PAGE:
Many U.S. adults consume more added sugar meaning sugar that is added in processing or preparing of foods and does not naturally occur as in fruits and fruit juices than expert panels recommend for a healthy diet, and consumption of added sugar was associated with increased risk for death from cardiovascular disease, according to a study.
Recommendations for added sugar consumption vary and there is no universally accepted threshold for unhealthy levels, researchers wrote in background information for the study, which was published Feb. 3 on the website of JAMA Internal Medicine.
For example, the Institute of Medicine recommends that added sugar make up less than 25% of total calories, the World Health Organization recommends less than 10% and the American Heart Association recommends limiting added sugars to less than 100 calories daily for women and 150 calories daily for men.
Major sources of added sugar in Americans diets are sugar-sweetened beverages, grain-based desserts, fruit drinks, dairy desserts and candy. A can of regular soda contains about 35 grams of sugar (about 140 calories).
Methodology and results
Quanhe Yang, PhD, of the CDC, and colleagues used national health survey data to examine added sugar consumption as a percentage of daily calories and to estimate association between consumption and CVD.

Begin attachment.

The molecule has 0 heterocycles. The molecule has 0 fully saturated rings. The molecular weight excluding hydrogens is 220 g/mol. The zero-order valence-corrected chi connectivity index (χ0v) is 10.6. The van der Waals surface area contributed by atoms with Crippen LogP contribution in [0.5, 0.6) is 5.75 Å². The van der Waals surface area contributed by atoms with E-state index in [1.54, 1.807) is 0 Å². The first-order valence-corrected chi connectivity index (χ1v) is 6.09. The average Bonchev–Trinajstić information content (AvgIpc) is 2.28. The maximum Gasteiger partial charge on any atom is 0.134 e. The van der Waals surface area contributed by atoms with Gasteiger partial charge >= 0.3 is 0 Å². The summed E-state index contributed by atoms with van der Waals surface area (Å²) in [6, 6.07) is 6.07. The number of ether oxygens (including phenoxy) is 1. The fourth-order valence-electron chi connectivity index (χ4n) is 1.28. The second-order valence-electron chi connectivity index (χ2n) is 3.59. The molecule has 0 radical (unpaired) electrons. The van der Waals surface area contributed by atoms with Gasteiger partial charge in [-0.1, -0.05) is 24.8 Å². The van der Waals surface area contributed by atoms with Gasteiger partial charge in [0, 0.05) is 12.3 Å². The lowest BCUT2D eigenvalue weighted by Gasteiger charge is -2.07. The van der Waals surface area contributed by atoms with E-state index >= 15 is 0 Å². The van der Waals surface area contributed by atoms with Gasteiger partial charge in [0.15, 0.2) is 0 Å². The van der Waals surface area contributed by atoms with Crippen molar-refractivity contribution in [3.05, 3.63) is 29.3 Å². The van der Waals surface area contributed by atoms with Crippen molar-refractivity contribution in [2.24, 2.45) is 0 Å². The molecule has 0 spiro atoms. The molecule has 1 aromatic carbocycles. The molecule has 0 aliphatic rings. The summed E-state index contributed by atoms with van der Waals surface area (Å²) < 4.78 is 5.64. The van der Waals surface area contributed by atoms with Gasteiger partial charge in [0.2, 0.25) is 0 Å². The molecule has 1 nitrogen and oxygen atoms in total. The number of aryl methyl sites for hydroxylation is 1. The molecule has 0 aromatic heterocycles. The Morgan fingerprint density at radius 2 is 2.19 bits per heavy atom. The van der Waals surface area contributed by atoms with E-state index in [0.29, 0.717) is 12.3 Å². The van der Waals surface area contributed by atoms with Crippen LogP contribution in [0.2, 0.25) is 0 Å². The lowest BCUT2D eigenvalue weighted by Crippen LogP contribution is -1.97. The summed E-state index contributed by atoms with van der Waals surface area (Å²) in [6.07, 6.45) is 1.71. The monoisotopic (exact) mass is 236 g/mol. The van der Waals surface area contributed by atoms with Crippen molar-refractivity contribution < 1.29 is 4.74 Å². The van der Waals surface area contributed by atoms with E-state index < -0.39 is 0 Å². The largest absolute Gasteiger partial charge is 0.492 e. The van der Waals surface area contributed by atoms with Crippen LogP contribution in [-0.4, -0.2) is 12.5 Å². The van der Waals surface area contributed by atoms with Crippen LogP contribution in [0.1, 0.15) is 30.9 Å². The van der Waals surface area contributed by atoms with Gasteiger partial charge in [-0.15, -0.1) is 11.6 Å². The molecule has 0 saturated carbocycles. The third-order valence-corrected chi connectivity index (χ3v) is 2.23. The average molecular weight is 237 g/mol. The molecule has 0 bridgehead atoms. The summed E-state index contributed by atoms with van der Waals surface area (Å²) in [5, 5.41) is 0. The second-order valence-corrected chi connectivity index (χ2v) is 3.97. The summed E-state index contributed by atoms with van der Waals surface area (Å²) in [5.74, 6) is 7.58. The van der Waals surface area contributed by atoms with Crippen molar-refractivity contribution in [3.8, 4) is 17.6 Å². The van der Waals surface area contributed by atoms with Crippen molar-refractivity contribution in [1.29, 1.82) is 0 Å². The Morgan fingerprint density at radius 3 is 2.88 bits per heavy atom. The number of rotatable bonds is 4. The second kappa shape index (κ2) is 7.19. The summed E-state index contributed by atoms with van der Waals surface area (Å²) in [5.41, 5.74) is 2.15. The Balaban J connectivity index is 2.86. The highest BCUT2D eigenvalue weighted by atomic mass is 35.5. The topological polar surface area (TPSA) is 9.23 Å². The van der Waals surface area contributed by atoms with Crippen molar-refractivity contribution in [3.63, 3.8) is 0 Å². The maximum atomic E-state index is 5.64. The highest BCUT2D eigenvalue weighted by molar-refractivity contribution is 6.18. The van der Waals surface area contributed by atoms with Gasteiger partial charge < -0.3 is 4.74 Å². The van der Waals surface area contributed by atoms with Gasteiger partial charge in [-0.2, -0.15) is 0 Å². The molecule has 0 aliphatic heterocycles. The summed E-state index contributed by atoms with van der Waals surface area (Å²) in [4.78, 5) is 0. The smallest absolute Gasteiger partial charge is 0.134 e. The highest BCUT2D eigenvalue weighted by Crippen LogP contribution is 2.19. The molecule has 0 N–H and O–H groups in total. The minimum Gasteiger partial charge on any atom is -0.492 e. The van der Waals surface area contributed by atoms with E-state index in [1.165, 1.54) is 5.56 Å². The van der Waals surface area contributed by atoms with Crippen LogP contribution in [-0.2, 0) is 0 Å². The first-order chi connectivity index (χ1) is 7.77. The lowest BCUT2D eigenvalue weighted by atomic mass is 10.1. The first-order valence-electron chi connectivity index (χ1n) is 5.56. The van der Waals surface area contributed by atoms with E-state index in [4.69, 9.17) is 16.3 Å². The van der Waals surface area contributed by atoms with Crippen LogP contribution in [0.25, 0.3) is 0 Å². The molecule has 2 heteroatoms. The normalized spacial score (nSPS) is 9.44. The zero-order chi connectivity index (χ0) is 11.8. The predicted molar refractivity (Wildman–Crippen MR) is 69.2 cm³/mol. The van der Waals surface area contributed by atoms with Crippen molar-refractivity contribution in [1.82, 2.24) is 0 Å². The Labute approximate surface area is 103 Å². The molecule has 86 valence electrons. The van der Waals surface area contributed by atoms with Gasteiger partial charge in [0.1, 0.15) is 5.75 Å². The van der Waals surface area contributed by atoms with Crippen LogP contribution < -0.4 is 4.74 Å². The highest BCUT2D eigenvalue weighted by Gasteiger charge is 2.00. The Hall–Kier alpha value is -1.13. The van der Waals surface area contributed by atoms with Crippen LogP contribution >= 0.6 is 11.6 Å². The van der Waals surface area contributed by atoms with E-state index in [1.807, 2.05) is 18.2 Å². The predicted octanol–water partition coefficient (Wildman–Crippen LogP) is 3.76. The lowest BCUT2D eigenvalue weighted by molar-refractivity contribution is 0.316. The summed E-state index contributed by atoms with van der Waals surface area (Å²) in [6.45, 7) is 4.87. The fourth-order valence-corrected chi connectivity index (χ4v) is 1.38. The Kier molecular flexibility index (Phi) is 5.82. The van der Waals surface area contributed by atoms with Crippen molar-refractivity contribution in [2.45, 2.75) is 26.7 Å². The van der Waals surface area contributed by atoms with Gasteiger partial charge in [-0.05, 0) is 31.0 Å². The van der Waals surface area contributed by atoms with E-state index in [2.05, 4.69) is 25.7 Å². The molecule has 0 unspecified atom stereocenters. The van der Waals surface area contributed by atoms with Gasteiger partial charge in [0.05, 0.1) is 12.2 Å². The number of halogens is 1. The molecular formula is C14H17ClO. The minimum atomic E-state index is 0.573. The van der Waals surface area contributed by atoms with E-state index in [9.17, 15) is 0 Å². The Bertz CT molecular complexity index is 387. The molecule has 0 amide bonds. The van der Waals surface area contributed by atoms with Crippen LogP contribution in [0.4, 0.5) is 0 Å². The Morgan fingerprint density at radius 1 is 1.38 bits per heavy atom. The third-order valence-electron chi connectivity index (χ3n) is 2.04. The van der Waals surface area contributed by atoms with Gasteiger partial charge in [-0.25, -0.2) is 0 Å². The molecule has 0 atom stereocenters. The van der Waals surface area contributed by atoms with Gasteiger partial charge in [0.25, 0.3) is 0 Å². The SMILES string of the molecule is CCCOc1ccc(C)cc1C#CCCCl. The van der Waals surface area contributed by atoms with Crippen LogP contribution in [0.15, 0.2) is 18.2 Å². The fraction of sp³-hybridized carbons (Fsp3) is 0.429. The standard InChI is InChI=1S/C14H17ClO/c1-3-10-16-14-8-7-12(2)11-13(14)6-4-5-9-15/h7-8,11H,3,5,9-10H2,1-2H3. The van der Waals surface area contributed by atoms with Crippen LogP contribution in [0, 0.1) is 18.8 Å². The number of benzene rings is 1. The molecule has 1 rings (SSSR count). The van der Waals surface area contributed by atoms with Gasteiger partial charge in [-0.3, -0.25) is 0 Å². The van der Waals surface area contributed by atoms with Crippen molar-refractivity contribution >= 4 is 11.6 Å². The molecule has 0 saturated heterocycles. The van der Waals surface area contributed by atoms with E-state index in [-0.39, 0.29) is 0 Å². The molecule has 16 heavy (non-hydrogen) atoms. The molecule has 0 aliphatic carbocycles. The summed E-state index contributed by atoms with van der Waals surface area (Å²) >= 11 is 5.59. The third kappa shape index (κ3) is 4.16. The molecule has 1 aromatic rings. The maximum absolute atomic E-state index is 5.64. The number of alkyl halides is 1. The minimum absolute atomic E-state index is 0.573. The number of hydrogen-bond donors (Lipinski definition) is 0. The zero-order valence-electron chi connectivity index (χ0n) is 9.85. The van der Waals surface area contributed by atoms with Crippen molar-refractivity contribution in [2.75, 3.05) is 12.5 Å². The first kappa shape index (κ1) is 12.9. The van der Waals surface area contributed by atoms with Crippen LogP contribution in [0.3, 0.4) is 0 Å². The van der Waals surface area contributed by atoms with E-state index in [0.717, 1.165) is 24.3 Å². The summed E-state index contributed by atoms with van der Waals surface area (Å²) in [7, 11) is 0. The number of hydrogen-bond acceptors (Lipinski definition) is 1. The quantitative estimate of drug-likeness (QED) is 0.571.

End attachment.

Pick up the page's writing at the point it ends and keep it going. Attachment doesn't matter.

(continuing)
Study results indicate that the average percentage of daily calories from added sugar increased from 15.7% in 1988-94 to 16.8% in 1999-2004 and decreased to 14.9% in 2005-10.
In 2005-10, 71.4% of adults consumed 10% of more of their calories from added sugar and about 10% of adults consumed 25 percent or more of their calories from added sugar.
Risk of death from CVD increased with a higher percentage of calories from added sugar, the authors wrote. For example, people in the highest quintile of sugar consumption among study participants had twice the risk of dying from CVD compared with people in the lowest quintile, after adjustment for sociodemographic, behavioral and clinical characteristics.
Regular consumption of sugar-sweetened beverages (seven servings or more per week) also was associated with increased risk of dying from CVD.
Our results support current recommendations to limit the intake of calories from added sugars in U.S. diets, the authors concluded.
The study by Yang et al contributes a range of new findings to the growing body of research on sugar as an independent risk factor in chronic disease, wrote Laura A. Schmidt, PhD, MSW, MPH, of the University of California, San Francisco. It underscores the likelihood that, at levels of consumption common among Americans, added sugar is a significant risk factor for CVD mortality above and beyond its role as empty calories leading to weight gain and obesity.
Yang et al underscore the need for federal guidelines that help consumers set safe limits on their intake as well evidence-based regulatory strategies that discourage excess sugar consumption at the population level.
Study abstract: http://archinte.jamanetwork.com/article.aspx?articleid=1819573